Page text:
† Specific example from my misspent youth nearly half a century past: My classmate’s 3.2 GPA at a heavily grade-inflated, rather-poor-quality public high school, which was astoundingly high for a refugee from Laos who was attending formal school for the first time in six years and learning English at the same time. His parents couldn’t read the report card, or the admissions letters.

        • nobody is claiming that the path forward is going to be easy, but again to mangle a quote “the best way to end racial discrimination is to stop discriminating because of race”

          As long as the race of the applicant is used as a factor in what are supposed to be objective evaluations, there is no end in sight, at most you can have a shuffling of what ‘races’ are favored vs disfavored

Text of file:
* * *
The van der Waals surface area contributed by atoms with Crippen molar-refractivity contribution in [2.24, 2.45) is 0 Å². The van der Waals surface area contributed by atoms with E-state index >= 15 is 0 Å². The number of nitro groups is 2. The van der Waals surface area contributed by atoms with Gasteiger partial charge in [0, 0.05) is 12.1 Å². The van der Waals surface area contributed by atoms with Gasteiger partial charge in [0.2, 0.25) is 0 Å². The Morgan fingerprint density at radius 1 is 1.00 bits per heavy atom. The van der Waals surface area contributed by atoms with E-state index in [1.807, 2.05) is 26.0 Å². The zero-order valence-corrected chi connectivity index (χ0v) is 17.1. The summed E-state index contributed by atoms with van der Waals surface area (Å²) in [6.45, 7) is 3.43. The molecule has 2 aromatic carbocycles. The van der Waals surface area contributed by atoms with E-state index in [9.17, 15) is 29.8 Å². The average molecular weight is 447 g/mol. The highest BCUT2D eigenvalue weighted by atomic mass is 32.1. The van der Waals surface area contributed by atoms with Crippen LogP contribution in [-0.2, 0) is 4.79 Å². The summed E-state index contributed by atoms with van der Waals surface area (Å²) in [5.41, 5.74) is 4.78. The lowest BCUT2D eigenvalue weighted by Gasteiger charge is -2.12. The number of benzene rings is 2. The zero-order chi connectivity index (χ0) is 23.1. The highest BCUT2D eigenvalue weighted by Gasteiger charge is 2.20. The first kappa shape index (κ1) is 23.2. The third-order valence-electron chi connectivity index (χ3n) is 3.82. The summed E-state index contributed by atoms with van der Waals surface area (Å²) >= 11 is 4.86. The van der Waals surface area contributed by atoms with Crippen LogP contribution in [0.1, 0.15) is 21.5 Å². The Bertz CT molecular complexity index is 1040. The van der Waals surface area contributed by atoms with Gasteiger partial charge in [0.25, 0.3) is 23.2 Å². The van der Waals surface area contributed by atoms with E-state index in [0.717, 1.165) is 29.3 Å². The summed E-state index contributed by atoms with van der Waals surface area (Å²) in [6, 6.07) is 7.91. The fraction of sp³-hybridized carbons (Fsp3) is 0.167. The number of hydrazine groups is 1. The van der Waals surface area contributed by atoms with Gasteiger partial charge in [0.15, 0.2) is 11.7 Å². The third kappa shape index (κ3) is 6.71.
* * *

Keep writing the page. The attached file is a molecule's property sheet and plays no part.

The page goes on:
Even this court could have approved something if there were objective measurements and a definition of what success (and the end of the program) would look like. The schools failed to provide either.

          • Years ago there were scandals around racism and sexism in orchestra hiring, so for decades they moved to blind auditions (where the people doing the evaluation could not see or know the name of the person playing)

            In the last few years, people started declaring that the results were not proportional to the population, and so blind auditions have been deemed ‘racist’

            This is a perfect example of “Affirmative Action” being used to make race more important rather than less important.

            (and I won’t get started on the issue of how who you decide to have sex with can possibly affect how good you play an instrument)